Three Following Jesus Principles
In Mark 9:14-50 Jesus established basic discipleship principles that apply as much to the twenty-first century as to the first. The first is that your faith enables you to overcome difficulties.
Jesus, Peter, James, and John returned from the mountaintop experience of the transfiguration to find the other disciples and scribes arguing. The disciples couldn’t cast a demon out of a man’s son. Jesus was upset at their failure. The problem wasn’t a lack of education or experience. Their education and experience may have been hindrances. Mark 6 indicates they’d already cast out many demons when they were sent out two by two. Perhaps confidence in themselves had replaced their previous confidence in God.
The same thing can happen to you. At first you know you have to depend on God to teach a lesson or whatever. You experience some success. You feel like you’ve got this now. Not so. The most polished presentation of the gospel can save no one. Apart from trust in God, your best ministry efforts can do nothing (John 15:5).
They brought the demon-possessed boy to Jesus. The disciples’ failure had severely shaken the fathers faith. He said, “But if you can do anything, take pity on us and help us" (Mark 9:22, NIV). You can probably identify with his mixture of faith and unbelief. I know I can. Jesus responded to the man’s doubts, “Everything is possible for one who believes” (Mark 9:23, NIV). Faith is your grasp on God’s highest willingness to help you.
On one hand, you believe in Jesus as your Lord and Savior. On the other hand, you might think you can’t talk about your faith with someone else. You can’t do some difficult task God is leading you to complete. Through Christ who strengthens you, you can (Philippians 4:13)! When the disciples privately asked Jesus why they failed, He explained that believing prayer is the way to spiritual victory. You can progressively strengthen your faith by spending more time in God’s word (Romans 10:17). There’s a second following Jesus principle.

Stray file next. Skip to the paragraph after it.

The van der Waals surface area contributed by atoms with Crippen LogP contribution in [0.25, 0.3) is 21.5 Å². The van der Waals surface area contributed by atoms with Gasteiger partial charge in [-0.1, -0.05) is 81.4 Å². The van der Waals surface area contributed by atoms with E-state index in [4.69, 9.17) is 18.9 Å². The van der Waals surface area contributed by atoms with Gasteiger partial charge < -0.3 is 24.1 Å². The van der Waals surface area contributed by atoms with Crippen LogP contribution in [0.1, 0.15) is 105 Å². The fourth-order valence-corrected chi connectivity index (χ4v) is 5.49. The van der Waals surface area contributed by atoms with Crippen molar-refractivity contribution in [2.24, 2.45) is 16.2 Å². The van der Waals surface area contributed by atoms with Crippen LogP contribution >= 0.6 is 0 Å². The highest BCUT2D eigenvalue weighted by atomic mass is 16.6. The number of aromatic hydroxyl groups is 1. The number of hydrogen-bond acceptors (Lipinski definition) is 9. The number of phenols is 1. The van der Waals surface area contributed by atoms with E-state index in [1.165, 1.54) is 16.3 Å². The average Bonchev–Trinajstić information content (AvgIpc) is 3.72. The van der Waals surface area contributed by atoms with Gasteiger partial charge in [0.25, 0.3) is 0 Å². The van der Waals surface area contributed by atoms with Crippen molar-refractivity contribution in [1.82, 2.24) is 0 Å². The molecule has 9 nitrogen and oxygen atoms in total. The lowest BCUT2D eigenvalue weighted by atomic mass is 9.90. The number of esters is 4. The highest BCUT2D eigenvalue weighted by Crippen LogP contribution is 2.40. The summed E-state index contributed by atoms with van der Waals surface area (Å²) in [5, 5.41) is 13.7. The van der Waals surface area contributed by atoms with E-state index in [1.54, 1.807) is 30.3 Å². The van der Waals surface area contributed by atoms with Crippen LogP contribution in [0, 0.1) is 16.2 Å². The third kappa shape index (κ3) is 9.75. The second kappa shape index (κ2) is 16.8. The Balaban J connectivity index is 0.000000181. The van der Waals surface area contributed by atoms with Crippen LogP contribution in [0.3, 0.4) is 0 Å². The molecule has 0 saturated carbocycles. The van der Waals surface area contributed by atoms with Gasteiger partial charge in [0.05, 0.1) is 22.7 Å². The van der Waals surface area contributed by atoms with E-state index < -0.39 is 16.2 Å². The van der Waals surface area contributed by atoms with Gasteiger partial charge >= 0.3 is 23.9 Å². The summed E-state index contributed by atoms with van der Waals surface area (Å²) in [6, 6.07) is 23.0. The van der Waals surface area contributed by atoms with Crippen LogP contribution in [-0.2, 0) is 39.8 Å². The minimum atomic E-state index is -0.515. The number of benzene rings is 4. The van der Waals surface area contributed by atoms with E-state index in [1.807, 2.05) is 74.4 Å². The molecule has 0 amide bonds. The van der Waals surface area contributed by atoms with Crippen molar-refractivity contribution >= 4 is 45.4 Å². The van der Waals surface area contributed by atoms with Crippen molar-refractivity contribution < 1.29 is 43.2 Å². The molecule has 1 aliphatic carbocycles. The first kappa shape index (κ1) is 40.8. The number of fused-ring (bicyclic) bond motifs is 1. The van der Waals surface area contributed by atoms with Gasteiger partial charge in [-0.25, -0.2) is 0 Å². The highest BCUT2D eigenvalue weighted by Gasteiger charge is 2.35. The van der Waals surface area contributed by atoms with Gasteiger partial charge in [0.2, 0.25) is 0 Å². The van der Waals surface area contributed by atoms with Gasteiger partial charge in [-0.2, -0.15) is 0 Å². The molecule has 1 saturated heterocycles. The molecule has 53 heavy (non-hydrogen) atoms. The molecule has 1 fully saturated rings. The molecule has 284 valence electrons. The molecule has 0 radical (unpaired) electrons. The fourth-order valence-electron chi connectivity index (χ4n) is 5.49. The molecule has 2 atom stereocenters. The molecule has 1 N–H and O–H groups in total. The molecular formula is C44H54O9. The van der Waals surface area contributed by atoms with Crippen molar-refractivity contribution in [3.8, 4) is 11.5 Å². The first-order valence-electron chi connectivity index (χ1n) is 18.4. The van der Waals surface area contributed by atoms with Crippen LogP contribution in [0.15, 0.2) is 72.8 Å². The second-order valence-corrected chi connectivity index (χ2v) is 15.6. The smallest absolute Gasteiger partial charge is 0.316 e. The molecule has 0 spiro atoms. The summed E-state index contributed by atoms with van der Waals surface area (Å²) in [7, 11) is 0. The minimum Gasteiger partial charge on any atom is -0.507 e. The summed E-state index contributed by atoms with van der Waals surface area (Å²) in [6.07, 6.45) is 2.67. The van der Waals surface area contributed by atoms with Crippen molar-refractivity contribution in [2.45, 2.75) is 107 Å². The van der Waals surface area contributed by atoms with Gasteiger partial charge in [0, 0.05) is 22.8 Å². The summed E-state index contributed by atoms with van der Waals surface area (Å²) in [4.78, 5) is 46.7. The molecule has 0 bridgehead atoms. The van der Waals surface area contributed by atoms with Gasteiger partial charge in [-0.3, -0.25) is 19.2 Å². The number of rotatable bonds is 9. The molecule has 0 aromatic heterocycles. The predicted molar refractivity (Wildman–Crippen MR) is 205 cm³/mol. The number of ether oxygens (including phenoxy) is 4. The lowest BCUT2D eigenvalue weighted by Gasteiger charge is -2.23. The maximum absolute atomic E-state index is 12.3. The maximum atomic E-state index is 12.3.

Serving others promotes you (Mark 9:33-37). On the way to Capernaum, the disciples argued about which of them was the greatest. Wanting to be number one is natural. But Jesus’ prescription for greatness is the world’s standard turned upside down. The greatest in the kingdom is the one who serves the most people. Pursuing the best for yourself hurts the effectiveness of your Christian life and the life of your church. Serving fulfills and elevates you. There’s one more following Jesus principle.
Giving Jesus what you value purifies you (Mark 9:38-50). It frees you from the paralyzing grip of material things. Eternal life is unimaginably valuable. It’s worth sacrificing your most prized possessions to obtain it (Mark 9:43-50). Jesus didn’t mean you should literally cut off your hands or feet or pluck out your eyes (Mark 9:43-48). He meant you must use radical means to counteract sin. The cutting off of an offending member is carried a step further in verse 49. Every disciple is to be God’s sacrifice. That’s your daily, moment-by-moment assignment. #freechristiandiscipleshipresources #freeevangelismresources #freechristianleadershipresources
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